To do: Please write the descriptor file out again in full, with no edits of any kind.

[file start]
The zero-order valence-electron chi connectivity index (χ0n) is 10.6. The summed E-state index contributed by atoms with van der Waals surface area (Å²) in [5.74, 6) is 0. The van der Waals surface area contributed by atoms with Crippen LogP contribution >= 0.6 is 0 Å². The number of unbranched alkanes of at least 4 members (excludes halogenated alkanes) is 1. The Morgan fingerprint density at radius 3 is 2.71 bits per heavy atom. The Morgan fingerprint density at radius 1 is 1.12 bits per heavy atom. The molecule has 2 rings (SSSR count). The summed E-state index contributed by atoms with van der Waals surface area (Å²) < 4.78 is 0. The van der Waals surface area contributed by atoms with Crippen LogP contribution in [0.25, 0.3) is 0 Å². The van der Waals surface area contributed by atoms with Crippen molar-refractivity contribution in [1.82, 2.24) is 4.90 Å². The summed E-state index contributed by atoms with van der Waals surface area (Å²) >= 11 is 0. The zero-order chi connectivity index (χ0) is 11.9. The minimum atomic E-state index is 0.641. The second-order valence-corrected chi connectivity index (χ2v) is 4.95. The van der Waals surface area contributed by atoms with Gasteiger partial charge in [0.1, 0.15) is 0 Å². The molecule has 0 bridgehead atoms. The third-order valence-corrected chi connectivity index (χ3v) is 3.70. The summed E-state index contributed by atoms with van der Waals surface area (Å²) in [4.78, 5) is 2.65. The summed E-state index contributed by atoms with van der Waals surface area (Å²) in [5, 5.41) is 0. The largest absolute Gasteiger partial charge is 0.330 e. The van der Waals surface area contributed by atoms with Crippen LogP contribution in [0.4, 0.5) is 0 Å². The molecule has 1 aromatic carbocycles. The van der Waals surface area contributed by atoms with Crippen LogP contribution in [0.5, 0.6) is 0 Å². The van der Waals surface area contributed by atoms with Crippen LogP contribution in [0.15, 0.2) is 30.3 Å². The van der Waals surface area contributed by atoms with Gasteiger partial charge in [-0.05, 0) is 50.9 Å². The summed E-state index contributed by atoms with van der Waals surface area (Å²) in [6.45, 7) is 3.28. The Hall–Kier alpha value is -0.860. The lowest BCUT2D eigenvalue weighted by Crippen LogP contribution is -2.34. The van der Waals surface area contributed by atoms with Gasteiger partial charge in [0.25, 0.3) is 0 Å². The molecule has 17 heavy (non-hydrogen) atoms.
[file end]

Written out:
The zero-order valence-electron chi connectivity index (χ0n) is 10.6. The summed E-state index contributed by atoms with van der Waals surface area (Å²) in [5.74, 6) is 0. The van der Waals surface area contributed by atoms with Crippen LogP contribution >= 0.6 is 0 Å². The number of unbranched alkanes of at least 4 members (excludes halogenated alkanes) is 1. The Morgan fingerprint density at radius 3 is 2.71 bits per heavy atom. The Morgan fingerprint density at radius 1 is 1.12 bits per heavy atom. The molecule has 2 rings (SSSR count). The summed E-state index contributed by atoms with van der Waals surface area (Å²) < 4.78 is 0. The van der Waals surface area contributed by atoms with Crippen LogP contribution in [0.25, 0.3) is 0 Å². The van der Waals surface area contributed by atoms with Crippen molar-refractivity contribution in [1.82, 2.24) is 4.90 Å². The summed E-state index contributed by atoms with van der Waals surface area (Å²) >= 11 is 0. The zero-order chi connectivity index (χ0) is 11.9. The minimum atomic E-state index is 0.641. The second-order valence-corrected chi connectivity index (χ2v) is 4.95. The van der Waals surface area contributed by atoms with Gasteiger partial charge in [0.1, 0.15) is 0 Å². The molecule has 0 bridgehead atoms. The third-order valence-corrected chi connectivity index (χ3v) is 3.70. The summed E-state index contributed by atoms with van der Waals surface area (Å²) in [4.78, 5) is 2.65. The summed E-state index contributed by atoms with van der Waals surface area (Å²) in [5, 5.41) is 0. The largest absolute Gasteiger partial charge is 0.330 e. The van der Waals surface area contributed by atoms with Crippen LogP contribution in [0.4, 0.5) is 0 Å². The molecule has 1 aromatic carbocycles. The van der Waals surface area contributed by atoms with Crippen LogP contribution in [0.5, 0.6) is 0 Å². The van der Waals surface area contributed by atoms with Crippen LogP contribution in [0.15, 0.2) is 30.3 Å². The van der Waals surface area contributed by atoms with Gasteiger partial charge in [-0.05, 0) is 50.9 Å². The summed E-state index contributed by atoms with van der Waals surface area (Å²) in [6.45, 7) is 3.28. The Hall–Kier alpha value is -0.860. The lowest BCUT2D eigenvalue weighted by Crippen LogP contribution is -2.34. The van der Waals surface area contributed by atoms with Gasteiger partial charge in [0.25, 0.3) is 0 Å². The molecule has 17 heavy (non-hydrogen) atoms.